Just as Veeam has released its latest edition of Backup & Replication, v9.5, it has also finally emerged from the shadow of a patent case completely vindicated. The case could have been very painful for Veeam had it gone the other way.
A little history is needed here before we move on. Back in 2012, Symantec issued proceedings against Veeam for infringing on several Symantec patents, including:
- Patent 7,093,086, which refers to a virtual machine backup going to a different storage device than the one used by the VM.
- Patent 6,931,558, which refers to restoring a complete virtual or physical client machine on a network—including OS, file configuration, and data—in a single step.
- Patent 7,191,299, which deals with periodic replication via multiple point-in-time snapshots in virtual and physical environments.
- Patent 7,254,682, which deals with classifying files as desired or undesired and only including desired files in a backup snapshot.
- Patent 7,024,527: Data Restore Mechanism, which refers to applications having to wait to access a file that is being restored.
- Patent 7,480,822: Recovery and Operation of Captured Running States from Multiple Computing Systems on a Single Computing System, which refers to the recovery of machines to dissimilar hardware.
- Patent 7,831,861: Techniques for Efficient Restoration of Granular Application Data, which refers to partial restoration of application data.
- Patent 8,117,168: Methods and systems for creating and managing backups using virtual disks.
The thing that must be noted here is that all these patents potentially struck directly at the heart of Veeam’s core Backup & Replication product. What Symantec was basically saying was that the whole of Veeam’s core product was a ripoff of Symantec (read Veritas) technology; remember, this case was filed prior to Symantec’s sale of Veritas. The case first went to court in 2013 for a Markman hearing.
Definition: MARKMAN HEARING
This refers to the landmark patent case Markman v. Westview Instruments, Inc., 517 US 370, held in the US Supreme Court, which determined that terms contained in claims are “usually given their ordinary and customary meaning.”
During the Markman hearing for Veeam and Symantec, the companies’ lawyers asked to courts to rule on certain terms in each of the patents for clarification and issue a Claim Construction Order. This is what would be referred to when the actual hearing occurred.
Veeam had originally claimed victory in February of 2016 when it stated that Symantec had walked away from the claims. However, until the case actually appeared in the appellate court in August 2016, it wasn’t finalized.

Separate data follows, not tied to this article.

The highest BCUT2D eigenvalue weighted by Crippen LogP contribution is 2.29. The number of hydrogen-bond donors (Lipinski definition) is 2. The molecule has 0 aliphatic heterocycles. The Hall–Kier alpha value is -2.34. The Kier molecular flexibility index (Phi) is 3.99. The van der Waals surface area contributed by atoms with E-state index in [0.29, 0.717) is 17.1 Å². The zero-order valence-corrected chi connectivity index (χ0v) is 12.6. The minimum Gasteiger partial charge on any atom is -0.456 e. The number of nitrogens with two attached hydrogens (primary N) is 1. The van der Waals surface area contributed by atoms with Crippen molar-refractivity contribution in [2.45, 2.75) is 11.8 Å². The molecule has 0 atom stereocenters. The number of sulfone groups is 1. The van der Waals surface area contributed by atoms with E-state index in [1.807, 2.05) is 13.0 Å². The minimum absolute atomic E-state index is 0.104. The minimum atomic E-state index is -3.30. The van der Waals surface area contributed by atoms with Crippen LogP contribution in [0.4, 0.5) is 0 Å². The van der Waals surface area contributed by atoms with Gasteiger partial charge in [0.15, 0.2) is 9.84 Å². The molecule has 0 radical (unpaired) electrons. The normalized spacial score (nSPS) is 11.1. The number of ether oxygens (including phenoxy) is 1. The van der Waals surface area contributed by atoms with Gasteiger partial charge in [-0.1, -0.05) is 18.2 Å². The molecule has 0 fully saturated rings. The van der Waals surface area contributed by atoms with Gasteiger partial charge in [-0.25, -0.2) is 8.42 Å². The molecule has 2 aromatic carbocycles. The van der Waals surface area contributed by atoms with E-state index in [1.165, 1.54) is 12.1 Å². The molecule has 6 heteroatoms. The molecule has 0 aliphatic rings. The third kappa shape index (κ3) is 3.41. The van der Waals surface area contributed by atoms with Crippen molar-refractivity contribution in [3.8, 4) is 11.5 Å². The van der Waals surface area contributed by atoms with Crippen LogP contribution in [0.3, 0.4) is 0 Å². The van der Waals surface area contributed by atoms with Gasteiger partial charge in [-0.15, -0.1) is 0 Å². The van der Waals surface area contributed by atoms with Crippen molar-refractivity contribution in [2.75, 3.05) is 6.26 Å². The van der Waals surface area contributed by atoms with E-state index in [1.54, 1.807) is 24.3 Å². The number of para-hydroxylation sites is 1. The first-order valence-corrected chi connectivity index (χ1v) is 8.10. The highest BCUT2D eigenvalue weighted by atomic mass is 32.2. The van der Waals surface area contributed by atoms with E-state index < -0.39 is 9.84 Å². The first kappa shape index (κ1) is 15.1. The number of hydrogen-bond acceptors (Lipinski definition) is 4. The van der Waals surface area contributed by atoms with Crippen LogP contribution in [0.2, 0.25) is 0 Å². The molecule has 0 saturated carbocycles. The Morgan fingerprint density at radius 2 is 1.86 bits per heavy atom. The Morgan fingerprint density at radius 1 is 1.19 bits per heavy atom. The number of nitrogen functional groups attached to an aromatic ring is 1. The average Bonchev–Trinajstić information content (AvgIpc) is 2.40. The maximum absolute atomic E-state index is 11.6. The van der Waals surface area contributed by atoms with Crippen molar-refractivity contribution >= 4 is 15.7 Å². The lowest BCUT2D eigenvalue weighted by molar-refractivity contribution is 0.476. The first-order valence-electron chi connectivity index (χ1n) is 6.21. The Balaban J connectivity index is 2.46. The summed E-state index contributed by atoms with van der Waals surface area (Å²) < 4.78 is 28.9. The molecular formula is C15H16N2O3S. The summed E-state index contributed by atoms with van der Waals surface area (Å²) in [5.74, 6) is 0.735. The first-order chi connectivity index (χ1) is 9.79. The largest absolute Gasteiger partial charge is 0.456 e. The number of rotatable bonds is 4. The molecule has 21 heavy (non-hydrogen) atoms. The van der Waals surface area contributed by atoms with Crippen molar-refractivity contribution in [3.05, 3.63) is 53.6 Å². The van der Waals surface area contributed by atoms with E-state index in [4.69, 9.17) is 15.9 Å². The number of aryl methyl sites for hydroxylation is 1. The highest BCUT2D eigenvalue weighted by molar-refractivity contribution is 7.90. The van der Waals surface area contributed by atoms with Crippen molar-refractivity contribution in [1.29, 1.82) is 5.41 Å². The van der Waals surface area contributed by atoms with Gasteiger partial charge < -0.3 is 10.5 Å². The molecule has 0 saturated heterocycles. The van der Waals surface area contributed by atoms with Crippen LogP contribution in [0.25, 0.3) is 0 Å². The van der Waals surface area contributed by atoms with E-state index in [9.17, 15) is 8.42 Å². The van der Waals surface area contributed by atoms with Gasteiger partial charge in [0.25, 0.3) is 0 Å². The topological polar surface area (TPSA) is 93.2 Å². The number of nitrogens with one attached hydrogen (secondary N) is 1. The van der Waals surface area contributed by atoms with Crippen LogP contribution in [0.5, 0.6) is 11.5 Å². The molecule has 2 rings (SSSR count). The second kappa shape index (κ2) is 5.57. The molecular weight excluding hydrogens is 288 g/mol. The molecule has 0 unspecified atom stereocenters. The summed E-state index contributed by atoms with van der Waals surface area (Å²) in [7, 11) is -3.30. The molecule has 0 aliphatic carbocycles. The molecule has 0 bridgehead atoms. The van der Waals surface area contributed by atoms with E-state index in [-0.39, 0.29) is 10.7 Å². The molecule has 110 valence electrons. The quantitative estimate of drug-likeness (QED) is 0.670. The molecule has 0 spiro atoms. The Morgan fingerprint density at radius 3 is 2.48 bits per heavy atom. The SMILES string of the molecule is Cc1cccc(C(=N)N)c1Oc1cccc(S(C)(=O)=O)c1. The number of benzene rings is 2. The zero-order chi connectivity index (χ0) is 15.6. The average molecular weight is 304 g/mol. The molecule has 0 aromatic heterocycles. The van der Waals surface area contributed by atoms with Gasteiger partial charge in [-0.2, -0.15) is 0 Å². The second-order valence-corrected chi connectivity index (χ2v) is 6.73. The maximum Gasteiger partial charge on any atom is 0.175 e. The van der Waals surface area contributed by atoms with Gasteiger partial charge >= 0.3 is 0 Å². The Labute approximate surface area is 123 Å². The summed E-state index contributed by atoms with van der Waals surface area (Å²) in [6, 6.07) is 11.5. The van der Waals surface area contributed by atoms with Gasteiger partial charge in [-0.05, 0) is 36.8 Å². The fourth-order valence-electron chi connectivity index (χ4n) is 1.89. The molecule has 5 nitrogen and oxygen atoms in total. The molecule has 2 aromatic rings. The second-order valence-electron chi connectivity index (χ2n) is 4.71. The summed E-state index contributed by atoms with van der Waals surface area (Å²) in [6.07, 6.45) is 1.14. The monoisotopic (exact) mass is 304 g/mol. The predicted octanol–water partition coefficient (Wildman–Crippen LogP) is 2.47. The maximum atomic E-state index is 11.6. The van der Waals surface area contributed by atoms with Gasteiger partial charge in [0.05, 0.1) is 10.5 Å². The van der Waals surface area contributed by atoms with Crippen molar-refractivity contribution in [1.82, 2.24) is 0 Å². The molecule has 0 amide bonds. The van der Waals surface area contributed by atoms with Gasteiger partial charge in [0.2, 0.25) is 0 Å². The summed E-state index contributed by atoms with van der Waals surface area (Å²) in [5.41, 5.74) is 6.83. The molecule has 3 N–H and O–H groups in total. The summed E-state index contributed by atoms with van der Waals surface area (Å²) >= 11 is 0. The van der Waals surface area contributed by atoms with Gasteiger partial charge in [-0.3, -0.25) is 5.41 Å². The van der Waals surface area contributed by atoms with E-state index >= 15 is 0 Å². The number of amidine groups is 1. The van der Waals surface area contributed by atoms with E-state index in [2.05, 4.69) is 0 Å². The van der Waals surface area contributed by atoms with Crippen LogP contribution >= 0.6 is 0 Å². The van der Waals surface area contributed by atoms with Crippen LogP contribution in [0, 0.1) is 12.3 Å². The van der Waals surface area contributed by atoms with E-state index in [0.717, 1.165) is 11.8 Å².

What is interesting about this patent case is that basic construct of the judgement is that the court and the patent office have found that seven of Symantec/Veritas’s patents were basically unpatentable due to prior art, these being:
The final patent was dismissed with prejudice. The significant word in that sentence is “prejudice.”
Definition: PRIOR ART
The attempted patent was known or used by others in the US, or was patented or described in a printed publication in the US or a foreign country. Or was patented or described in a printed publication in the US or a foreign country or in public use or on sale in the US more than one year prior to the date of the application for patent in the United States. Or the patent was lodged for patent in a foreign patent office by the inventor more than twelve months previously.
There are two standard definitions: one civil and one criminal. As this is a civil case, only the civil definition will be given. In civil proceeding, when a court dismisses a case “with prejudice,” it means that the court intends for that dismissal to be final in all courts, and that the doctrine of res judicata (literally “a matter judged”) should bar that claim from being reasserted in another court. A dismissal “without prejudice” means the plaintiff is free to refile the claim in a different court.
What This Means for the Two Parties
For Symantec/Veritas, this means they are barred from submitting a final appeal in the US Supreme Court on this matter, and the case has effectively struck off seven of their patents as unpatentable.
The result for Veeam is much more significant. Taking aside the bullish nature of its press release on the matter, this has completely cleared the air surrounding its technology. The court has entirely vindicated it from any wrongdoing, as evidenced by the “with prejudice” judgment.
What We Think
Patents are both a boon and a bane in the IT industry. They are a valid protective measure for innovators to prevent competitors from blatantly copying their technology and attempting to pass it off as their own. However, as is shown in this case, the court is starting to look more deeply at the real intent of plaintiffs bringing infringement cases to court. This attempt by Symantec was not a patent protection case per se, but more an attempt to hamstring the innovation of a young upstart that was successfully disrupting its data backup business. Instead of innovating itself to improve its products and retain its market share, Symantec attempted to incapacitate Veeam in the courts by forcing a patent infringement case. If Symantec had been successful, Veeam would have had to pay significant damages to it, and then it would have needed to license its own innovations from Symantec or completely reengineer its products to remove the infringing processes.
Patent cases are high risk for both parties. This time, the hammer fell on the side of good sense.